It's dawn and the eastern sun hauls up a "Japanese" sunrise with bars of blue, yellow and orange into the darker gray sky aloft. A gentle breeze picks up and sends a welcome surge of cool air around you. Only a hundred yards offshore, the sounds of the sea breaking over the barrier reef are matched with a whitish color as the day begins.
As you walk along a seemingly endless sugar-sanded beach topped by lush coconut palm forests, you see two bonefish tailing barely 3 feet from the water's edge. You keep your gaze on these fish in breathless awe and a thousand heartbeats as you ease your way in a stealthy crouch to get within casting distance.
Suddenly, the two fish ease off the turtle grass pasture and down into long amber tidal pool perhaps thirty feet long. In the day's early light it's impossible to see into this slightly deeper scallop of water, so you quickly change to a weighted fly to fan-cast this gentle scoop of a sanctuary along the tropical beach.
With one false cast, you easily drop the fly against the turtle grass wall 20 feet away and let your fly sink into the basin. With the rod pointed right at the fly, you begin short little strips. A gull screams overhead and you look upward. When you look back at the fly in preparation to pick it up, you see both bonefish bearing down in pursuit, but your offering is only 2 feet off the beach and both of the ghosts explode in alarm as their backs suddenly pop out of the water. Off they fly back into the basin, then over the grass flat leaving a bulging wake until they disappear into some sandy depths further offshore.
All that seems to be left is your panting breath singing a duo with the gentle roar of the reef. Welcome to Ambergris Caye, my friend!
It would seem that scenes like these more likely belong to South Seas islands like Tahiti, but the happy truth is that this exciting prolific destination is less than a 2-hour flight from Houston or Miami to Belize City with just a 15-minute transfer flight to San Pedro, the island's main "town." Though Ambergris Caye is part of Belize, this offshore gem belongs more to Adventure Earth itself. It is a tropical paradise rimmed by endless flats, lush beaches, abyssal blue water, and one of the largest barrier reefs in the world.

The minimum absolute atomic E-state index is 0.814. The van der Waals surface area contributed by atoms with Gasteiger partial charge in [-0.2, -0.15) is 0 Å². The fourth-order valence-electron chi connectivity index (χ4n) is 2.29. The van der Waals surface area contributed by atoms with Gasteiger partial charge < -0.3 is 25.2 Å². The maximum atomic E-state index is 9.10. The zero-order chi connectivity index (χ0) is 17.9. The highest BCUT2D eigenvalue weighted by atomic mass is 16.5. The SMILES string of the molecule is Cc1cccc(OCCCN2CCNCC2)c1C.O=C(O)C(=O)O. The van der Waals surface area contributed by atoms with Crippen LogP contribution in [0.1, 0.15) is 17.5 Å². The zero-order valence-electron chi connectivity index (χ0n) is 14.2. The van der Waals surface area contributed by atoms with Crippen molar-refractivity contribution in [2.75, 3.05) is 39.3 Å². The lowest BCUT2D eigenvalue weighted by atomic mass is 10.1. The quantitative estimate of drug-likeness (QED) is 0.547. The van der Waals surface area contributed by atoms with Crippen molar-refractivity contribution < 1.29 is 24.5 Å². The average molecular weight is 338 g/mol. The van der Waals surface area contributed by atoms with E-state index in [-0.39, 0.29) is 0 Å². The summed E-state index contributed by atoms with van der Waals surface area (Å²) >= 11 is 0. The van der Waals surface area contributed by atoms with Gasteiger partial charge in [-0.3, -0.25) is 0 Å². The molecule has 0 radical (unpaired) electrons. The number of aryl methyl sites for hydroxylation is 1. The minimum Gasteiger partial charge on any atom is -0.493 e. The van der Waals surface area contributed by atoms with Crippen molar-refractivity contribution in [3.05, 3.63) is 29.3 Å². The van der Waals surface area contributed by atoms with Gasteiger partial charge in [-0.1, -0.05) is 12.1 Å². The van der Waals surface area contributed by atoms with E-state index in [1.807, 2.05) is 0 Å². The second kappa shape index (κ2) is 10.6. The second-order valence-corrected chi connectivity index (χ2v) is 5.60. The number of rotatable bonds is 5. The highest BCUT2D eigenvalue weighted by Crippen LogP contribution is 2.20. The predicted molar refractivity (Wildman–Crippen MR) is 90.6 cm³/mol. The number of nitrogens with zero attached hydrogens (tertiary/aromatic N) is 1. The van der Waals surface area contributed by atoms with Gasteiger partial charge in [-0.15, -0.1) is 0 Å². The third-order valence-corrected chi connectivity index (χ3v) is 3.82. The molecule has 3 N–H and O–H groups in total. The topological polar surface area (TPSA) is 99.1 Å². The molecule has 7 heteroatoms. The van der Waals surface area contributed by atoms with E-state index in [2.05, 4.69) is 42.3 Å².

To the Planner Goes the Spoils
I've always worked with the maxim that the more unpressured an angling destination is, the better the fishing will be- even in exotic locales like Ambergris. So, it was without hesitation that I chose Tranquility Bay Resort. This marvelous full-service dive and fishing boutique lodging lies over a dozen miles north of laid-back San Pedro and just inside the northernmost cut in the barrier reef. I suspected that would put me smack dab in the middle of a very prolific and varied fishery...and was I ever right!
The all-too-brief Tropic Air transfer flight took my wife, Shermin, and I over some gorgeous inshore and offshore habitat and soon, the plane eased down onto a strip that was literally in the middle of San Pedro. We had a cab waiting for us and the ride to the dock where our transfer panga was moored took less than 60 seconds. When we arrived at the pier, our guides Gordo and Roy greeted us and then loaded our luggage and tackle onto the twin-engine center console panga. We waited for two other couples who were thankfully, divers, and then we shoved off.
Our trip to Tranquility Bay Resort took us barely forty minutes, yet the trip was full of excited conversations and greetings punctuated by numerous sighting of huge barracudas, giant houndfish, and a few permit blasting out of our vessel's path.
Arrival and a Hot Night
On arrival, Carlos and Isabelle Settle — the lodge managers — were waiting at the dock to greet us. They confirmed our prior plans for three days of guided fishing in the channels, flats, and reef and clarified that the fishing would be done out of a 25-foot center console vessel, an 18-foot tiller-operated panga, or on foot: whichever would best suit our needs for safety and good results.
After check-in, we settled into our beautiful Yucatan/Caribbean style 2-bedroom, 2-bath cabana well situated barely 50 feet from the water. As we sat on our front porch, the brisk easterly winds sent the welcome aroma of cooking our way. There was no need for any meal bell to ring since, just like bonefish, our snoots told us food was at hand.
After an excellent dinner of fresh shrimp, Belizean-style grouper with rice and beans and some key lime pie, we settled into our chairs outside the Tackle Box Bar and restaurant and relaxed. Carlos came over shortly to let me know that the waters right under us should come alive with gamefish after the sun went down and the pier lights went on. I politely listened, though again, lots of research already had me prepared for what was a nightly appearance of tarpon, jacks, barracuda and who-knew-what-else during decent weather. Indeed, back in the cabana, two 10-pound spinners rigged with 40-pound fluorocarbon leader and one eighth-ounce Backbone jigs were perched in a corner just waiting for me to pick them up.